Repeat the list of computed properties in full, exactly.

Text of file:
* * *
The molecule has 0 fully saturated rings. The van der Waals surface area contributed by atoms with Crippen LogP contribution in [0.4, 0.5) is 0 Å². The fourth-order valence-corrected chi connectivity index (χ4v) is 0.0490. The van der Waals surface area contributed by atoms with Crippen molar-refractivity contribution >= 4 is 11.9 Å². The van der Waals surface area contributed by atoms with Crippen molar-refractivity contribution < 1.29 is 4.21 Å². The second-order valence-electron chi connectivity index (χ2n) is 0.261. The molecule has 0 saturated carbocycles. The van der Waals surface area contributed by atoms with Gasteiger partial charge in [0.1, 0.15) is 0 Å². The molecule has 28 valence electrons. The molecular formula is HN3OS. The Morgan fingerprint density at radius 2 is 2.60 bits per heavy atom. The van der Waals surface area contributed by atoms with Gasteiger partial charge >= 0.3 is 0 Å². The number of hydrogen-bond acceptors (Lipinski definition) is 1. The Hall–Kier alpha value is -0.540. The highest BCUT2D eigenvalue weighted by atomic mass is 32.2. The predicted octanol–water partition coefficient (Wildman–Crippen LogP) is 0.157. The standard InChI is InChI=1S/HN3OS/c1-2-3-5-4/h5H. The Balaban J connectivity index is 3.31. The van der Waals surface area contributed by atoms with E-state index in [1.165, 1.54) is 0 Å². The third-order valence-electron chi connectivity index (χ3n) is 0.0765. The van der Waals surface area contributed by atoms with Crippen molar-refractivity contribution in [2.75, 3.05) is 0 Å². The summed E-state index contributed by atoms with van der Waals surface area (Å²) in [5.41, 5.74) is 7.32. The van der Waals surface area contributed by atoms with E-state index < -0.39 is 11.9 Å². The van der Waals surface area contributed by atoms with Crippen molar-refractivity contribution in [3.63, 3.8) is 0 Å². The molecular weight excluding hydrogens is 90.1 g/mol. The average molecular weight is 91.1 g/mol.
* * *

The molecule has 0 fully saturated rings. The van der Waals surface area contributed by atoms with Crippen LogP contribution in [0.4, 0.5) is 0 Å². The fourth-order valence-corrected chi connectivity index (χ4v) is 0.0490. The van der Waals surface area contributed by atoms with Crippen molar-refractivity contribution >= 4 is 11.9 Å². The van der Waals surface area contributed by atoms with Crippen molar-refractivity contribution < 1.29 is 4.21 Å². The second-order valence-electron chi connectivity index (χ2n) is 0.261. The molecule has 0 saturated carbocycles. The van der Waals surface area contributed by atoms with Gasteiger partial charge in [0.1, 0.15) is 0 Å². The molecule has 28 valence electrons. The molecular formula is HN3OS. The Morgan fingerprint density at radius 2 is 2.60 bits per heavy atom. The van der Waals surface area contributed by atoms with Gasteiger partial charge >= 0.3 is 0 Å². The number of hydrogen-bond acceptors (Lipinski definition) is 1. The Hall–Kier alpha value is -0.540. The highest BCUT2D eigenvalue weighted by atomic mass is 32.2. The predicted octanol–water partition coefficient (Wildman–Crippen LogP) is 0.157. The standard InChI is InChI=1S/HN3OS/c1-2-3-5-4/h5H. The Balaban J connectivity index is 3.31. The van der Waals surface area contributed by atoms with E-state index in [1.165, 1.54) is 0 Å². The third-order valence-electron chi connectivity index (χ3n) is 0.0765. The van der Waals surface area contributed by atoms with Crippen molar-refractivity contribution in [2.75, 3.05) is 0 Å². The summed E-state index contributed by atoms with van der Waals surface area (Å²) in [5.41, 5.74) is 7.32. The van der Waals surface area contributed by atoms with E-state index < -0.39 is 11.9 Å². The van der Waals surface area contributed by atoms with Crippen molar-refractivity contribution in [3.63, 3.8) is 0 Å². The molecular weight excluding hydrogens is 90.1 g/mol. The average molecular weight is 91.1 g/mol.